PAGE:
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I met a lot of interested people

That’s basically the sentence I heard over and over during our first weekly review at StartUp42. Young entrepreneurs going out meeting potential customers or random investors often confuse interest for politeness. Let’s be clear: most people you meet, especially people you don’t know, will never tell you up front that they’re not interested by your product or that you’re doing it wrong. They’ll just smile and tell you that what you’re doing is very interesting.

I don’t blame them, why would you go through the troubles of explaining to a passionate entrepreneur that you wouldn’t buy/invest/recommend his product? My advise to startups: focus on the only way of showing real interest: money!

  • Alexei Chemenda

    or feedback :)

  • makwic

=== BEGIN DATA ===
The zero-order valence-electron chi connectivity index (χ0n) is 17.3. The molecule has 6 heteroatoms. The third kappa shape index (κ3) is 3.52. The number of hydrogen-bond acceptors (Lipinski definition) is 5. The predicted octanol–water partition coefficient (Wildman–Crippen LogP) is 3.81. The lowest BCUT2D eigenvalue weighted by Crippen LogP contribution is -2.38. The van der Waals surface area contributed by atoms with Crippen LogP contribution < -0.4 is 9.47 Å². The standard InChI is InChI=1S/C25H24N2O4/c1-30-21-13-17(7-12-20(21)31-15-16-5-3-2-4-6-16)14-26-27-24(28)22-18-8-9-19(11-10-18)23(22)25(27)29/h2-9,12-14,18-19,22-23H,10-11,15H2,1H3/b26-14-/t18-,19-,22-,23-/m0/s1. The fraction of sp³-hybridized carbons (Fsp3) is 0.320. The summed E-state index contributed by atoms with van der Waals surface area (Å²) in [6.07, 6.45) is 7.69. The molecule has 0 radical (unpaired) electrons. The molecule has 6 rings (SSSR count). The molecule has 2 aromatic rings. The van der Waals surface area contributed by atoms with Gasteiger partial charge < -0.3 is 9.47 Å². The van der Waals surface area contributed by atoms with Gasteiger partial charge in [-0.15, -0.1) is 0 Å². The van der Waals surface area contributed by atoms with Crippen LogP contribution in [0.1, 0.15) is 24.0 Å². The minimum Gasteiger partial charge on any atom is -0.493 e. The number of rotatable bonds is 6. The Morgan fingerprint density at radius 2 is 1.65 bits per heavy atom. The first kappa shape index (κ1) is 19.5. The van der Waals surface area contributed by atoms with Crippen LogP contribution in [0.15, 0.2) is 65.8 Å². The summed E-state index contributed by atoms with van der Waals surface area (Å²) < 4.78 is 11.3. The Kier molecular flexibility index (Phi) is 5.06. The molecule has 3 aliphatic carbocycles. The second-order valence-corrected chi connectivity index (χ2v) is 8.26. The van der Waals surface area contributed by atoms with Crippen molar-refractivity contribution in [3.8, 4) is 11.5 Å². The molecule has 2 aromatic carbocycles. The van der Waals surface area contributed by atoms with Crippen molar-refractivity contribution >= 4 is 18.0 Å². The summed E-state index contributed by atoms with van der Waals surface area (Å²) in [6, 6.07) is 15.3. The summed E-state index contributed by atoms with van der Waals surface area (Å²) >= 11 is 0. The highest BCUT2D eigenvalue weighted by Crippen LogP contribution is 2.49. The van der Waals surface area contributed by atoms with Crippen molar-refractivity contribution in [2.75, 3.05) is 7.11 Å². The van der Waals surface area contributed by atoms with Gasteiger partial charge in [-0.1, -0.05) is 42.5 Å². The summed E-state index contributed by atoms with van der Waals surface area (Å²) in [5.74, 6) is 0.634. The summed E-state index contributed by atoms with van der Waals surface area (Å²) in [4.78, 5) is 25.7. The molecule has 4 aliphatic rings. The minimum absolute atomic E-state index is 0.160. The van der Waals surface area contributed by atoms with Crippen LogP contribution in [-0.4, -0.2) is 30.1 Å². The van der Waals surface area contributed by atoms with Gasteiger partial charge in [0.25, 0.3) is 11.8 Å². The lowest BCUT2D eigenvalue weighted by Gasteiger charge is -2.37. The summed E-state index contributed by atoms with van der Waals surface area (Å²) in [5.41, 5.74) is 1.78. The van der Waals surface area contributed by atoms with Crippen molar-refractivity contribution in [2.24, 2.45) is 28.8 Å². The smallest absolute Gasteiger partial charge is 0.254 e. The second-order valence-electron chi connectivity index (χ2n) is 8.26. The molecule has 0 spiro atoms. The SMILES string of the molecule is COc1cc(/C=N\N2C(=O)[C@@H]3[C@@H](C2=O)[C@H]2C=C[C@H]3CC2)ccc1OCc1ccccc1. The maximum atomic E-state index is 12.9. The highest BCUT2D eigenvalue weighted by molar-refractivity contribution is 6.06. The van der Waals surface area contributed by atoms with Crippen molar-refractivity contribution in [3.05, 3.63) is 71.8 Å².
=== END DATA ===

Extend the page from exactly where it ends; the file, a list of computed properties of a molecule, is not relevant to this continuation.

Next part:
I have one big objection: _money spent_ on a product is not a good metric of its quality. More than a metric of the quality of your pitch and your sales cycle.

    True, it’s a good thing to have money anyway, so optimizing for selling rates is generally the thing to do.
    Just keep in mind that your product has very few thing to do with the selling act, and work on your communication + sales cycle rather than your features in order to improve your selling metrics. It seems tautological but it’s not. Many tech startupers think that the perfect product will make more money than the less-perfect product. Classic engineer mistake.

    So Daniel, are you suggesting to your founders to stop developing technologies and start a MBA in sales ? :)

    Thomas Wickham

  • Daniel Jarjoura

    Well, first of all, I wouldn’t advise anyone to do an MBA to learn sales :) Second, don’t be mistaken: even the best salesman cannot sell a product customers don’t want. You shouldn’t confuse product quality with product-market fit :)